ALBANY, NY (WENY) – In 2020, New York State enacted a law that placed a ban on the use of biometric surveillance in schools. According to the legislation, the moratorium cannot be lifted until the NYS Office of Information Technology Services in consultation with other state agencies issues a report to the NYS Education Department Commissioner.
And Thursday evening, they made progress–hearing oral testimonies from advocates and agencies about this technology’s use.
“It’s critical that you ban the use of facial recognition in schools to prevent the children of New York from being guinea pigs for inaccurate, biased, invasive, and expensive technology,” testified Juan Miguel, Program Associate at the New York Civil Liberties Union.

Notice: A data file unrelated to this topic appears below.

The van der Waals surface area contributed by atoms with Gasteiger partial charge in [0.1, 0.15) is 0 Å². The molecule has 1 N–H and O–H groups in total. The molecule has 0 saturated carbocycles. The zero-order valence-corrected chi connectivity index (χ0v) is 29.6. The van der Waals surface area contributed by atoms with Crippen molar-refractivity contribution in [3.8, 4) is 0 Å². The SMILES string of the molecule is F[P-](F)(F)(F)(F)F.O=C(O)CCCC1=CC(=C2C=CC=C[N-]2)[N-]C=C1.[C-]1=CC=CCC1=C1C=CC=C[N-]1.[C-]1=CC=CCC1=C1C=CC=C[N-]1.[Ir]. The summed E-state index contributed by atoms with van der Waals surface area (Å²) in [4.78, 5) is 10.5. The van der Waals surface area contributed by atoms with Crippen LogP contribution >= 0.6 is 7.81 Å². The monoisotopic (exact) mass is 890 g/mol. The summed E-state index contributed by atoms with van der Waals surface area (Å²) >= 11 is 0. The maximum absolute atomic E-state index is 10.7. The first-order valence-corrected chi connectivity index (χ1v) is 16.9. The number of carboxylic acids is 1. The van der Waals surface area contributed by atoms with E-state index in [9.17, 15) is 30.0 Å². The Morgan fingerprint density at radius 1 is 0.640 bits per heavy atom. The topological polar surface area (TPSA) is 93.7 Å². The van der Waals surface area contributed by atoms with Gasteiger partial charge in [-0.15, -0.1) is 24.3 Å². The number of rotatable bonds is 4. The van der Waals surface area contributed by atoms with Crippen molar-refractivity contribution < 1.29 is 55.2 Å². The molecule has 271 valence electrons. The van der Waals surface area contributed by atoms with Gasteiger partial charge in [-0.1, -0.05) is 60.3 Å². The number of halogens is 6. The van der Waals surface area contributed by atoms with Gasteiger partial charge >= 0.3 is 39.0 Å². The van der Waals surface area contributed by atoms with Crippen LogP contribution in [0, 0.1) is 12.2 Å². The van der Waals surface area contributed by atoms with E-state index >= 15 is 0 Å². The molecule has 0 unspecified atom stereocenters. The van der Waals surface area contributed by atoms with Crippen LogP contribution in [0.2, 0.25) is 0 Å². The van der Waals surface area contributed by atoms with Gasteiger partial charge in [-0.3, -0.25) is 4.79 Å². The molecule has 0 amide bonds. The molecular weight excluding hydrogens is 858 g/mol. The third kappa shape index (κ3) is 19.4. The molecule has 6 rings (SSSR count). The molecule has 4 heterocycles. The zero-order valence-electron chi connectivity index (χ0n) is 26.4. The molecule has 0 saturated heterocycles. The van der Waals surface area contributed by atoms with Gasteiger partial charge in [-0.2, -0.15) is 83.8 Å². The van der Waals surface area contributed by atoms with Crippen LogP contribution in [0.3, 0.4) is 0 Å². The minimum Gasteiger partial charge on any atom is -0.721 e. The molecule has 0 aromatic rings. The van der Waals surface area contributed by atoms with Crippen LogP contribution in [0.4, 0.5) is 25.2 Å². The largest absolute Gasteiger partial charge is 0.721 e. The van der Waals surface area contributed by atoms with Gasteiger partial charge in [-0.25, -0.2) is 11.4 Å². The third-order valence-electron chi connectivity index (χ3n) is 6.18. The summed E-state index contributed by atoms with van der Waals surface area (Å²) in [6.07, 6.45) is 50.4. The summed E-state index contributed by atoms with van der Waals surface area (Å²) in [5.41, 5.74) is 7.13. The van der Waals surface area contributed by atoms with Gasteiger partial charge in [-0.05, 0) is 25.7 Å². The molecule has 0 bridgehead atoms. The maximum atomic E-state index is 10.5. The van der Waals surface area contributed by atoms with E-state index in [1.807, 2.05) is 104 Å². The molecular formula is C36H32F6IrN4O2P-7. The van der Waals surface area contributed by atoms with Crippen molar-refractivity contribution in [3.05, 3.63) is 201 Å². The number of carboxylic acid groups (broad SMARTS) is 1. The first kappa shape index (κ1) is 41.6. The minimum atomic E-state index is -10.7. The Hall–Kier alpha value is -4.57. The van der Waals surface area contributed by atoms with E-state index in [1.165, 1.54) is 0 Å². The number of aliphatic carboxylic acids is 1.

Some speakers highlighted in their testimonies that this technology could potentially harm or target marginalized students and undocumented students. They also said the surveillance can be inaccurate and that there isn’t enough information proving that it contributes to school safety.
Others testified that there are misconceptions about this technology.
“These are not for tracking students; it is for helping security staff screen visitors against a list of persons prohibited from entering school property,” said Jake Parker, Security Industry Association, in his testimony.
Biometric surveillance is technology that traces a person’s physical characteristics, including facial recognition, according to the U.S. Department of Homeland Security.
James Shultz, the Executive Director of The Democracy Center, testified the premise of this technology, to predict who a school shooter is going to be, is “foolish” and actually puts students at risk.
“Nobody knows in advance who the school shooters are going to be. And once they’re there and on the school campus, the only alarm you’re gonna need is the shooting and the screaming,” said Shultz.
Testimonies from the hearing will be included in the Office of Information Technology Services report along with information from the survey they are conducting.